Joe Judge has slew of problems to fix after Giants’ gut-punch

It is a great time to be a Giants fan.

Go out and embrace your freedom. The weather, seasonal and sun-splashed, presents myriad outdoor opportunities, whether your desire is to cling to the vestiges of summer or embrace the refreshing hint of autumn.

Be emboldened that you cannot get hurt this Sunday. Not by your Giants. They cannot lift you up only to drop you on your head. They cannot kick you in the stomach. There’s no need to fear that anger or frustration or disappointment will infiltrate your psyche, no chance the team you cannot quit will do something on the field that leads to derision and scorn.

You are free. The Giants cannot touch you this weekend.

There is serenity in the Giants bottling up and pouring out their latest losing formula on a Thursday night. This is a welcome respite. There are 10 days between the ridiculous (Is there any other word for how many ways this franchise finds ways to fail?) 30-29 loss to Washington and the next time they are required to play. This is good for everyone who cares about the Giants. Misbehaving preschoolers often need a time-out to settle down. Consider this, thankfully, a time-out on the Giants.

It is not, however, a timeout for Joe Judge. He is 18 games into his head-coaching tenure with the Giants and faces for the first time … something. A crossroads? Not exactly. A crisis point? Not really. An inflection point? He sure hopes so.

Head coach Joe Judge of the New York Giants reacts
Giants coach Joe Judge doesn’t get the weekend off after the latest calamity.
Getty Images

The Giants are now memes to get mocked around the league. There were more cringeworthy moments to deride in this latest debacle than should be seen in a month, capped by Dexter Lawrence ever-so-slightly lunging offsides as Dustin Hopkins missed a 48-yard field goal that should have assured the Giants went home 29-27 winners, making them 1-1 and restoring order to their universe.

Where Lawrence lined up, he was the closest Giants player to the snap of the football. It was right there! All he had to do was watch for the snap and then move. It is not as if he were coming around the edge and trying to gain a split-second advantage for an attempted block. For that penalty to happen on a team coached by Judge — a special teams specialist — is another chapter in the “How The Giants Lose” manual.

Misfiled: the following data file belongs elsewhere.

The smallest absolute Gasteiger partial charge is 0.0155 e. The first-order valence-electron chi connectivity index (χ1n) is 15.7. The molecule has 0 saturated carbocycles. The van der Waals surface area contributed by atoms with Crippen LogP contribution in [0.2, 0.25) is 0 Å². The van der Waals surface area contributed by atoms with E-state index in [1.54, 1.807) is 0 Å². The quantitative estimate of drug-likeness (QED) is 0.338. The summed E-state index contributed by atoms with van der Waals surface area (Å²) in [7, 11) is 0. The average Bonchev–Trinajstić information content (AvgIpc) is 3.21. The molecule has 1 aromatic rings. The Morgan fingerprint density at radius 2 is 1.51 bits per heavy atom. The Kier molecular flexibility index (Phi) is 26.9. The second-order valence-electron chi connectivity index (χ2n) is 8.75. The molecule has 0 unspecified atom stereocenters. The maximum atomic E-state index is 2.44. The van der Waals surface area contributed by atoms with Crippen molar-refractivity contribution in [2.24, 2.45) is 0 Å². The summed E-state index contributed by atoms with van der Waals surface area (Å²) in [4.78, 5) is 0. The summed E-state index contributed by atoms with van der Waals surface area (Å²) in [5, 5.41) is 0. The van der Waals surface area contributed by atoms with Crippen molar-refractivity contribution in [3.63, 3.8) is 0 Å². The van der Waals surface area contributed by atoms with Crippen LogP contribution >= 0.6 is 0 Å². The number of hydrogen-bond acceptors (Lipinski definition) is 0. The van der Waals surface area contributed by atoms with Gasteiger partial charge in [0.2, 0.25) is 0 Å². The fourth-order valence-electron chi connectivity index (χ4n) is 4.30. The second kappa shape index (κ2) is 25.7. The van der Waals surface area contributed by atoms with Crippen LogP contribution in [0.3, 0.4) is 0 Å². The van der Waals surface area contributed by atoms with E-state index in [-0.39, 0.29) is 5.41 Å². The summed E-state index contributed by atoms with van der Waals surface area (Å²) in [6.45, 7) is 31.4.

Lawrence faced the music on Friday (“I’m supposed to move when the ball moves,’’ he said.), as did Darius Slayton, the speedy receiver who dropped what should have been a 43-yard touchdown pass from Daniel Jones on an absolute bust in Washington’s coverage.

“It’s a play I 100 percent expect to make,’’ Slayton said.

If he had made it, the Giants would have been ahead 30-20 with 6:18 remaining.

There is so much here for Judge to figure out.

•  The too-conservative approach he approved with 2:16 remaining, too eager to settle for a field goal after James Bradberry’s athletic interception.

• The demise of a defense that was supposed to be so much better than this.

•  The optics of Kenny Golladay screaming at Jones on the sideline. This is nothing much. Golladay is new here, he is frustrated with his slow start (seven receptions for 102 yards) and perhaps more of this emotion will add some attitude to the offense.

•  The strange non-use of Kadarius Toney, the rookie receiver, who did not get targeted once while on the field for 19 of the 69 offensive snaps. This is disturbing and far more worthy of investigation than analyzing the social media posts of the 22-year-old rookie as if they were Bob Dylan verses.

There is a sense of inevitability beforehand and a numbness afterward to all this losing. Giants fans want to believe Judge is the answer, but new questions arise every week.

Giants wide receiver Darius Slayton (86) attempts to Catcha touchdown pass
Darius Slayton’s would-be touchdown catch would have given the Giants a 10-point lead in the fourth quarter.

“I say it all the time, I think it’s important we talk about the process,’’ Judge said. “Regardless of the outcome, you’ve got to come in and really view it objectively, understanding what do we have to correct and what do we do well enough to go ahead and build on?’’

Judge can talk about the process all day and night, but that process, eventually and quickly, has to include winning games.

“I don’t know if there’s anyone more conscious of that than me,’’ Judge said.

The Giants now have had 0-2 starts in eight of the past nine seasons. Judge is only responsible for the most recent two, but do not expect the fan base to compartmentalize any of this. It will be more of the same until it is not.

At least there is comfort in knowing the Giants cannot mess anything up this weekend.

New York Post

The New York Post is a daily tabloid newspaper in New York City. The Post also operates, the celebrity gossip site and the entertainment site

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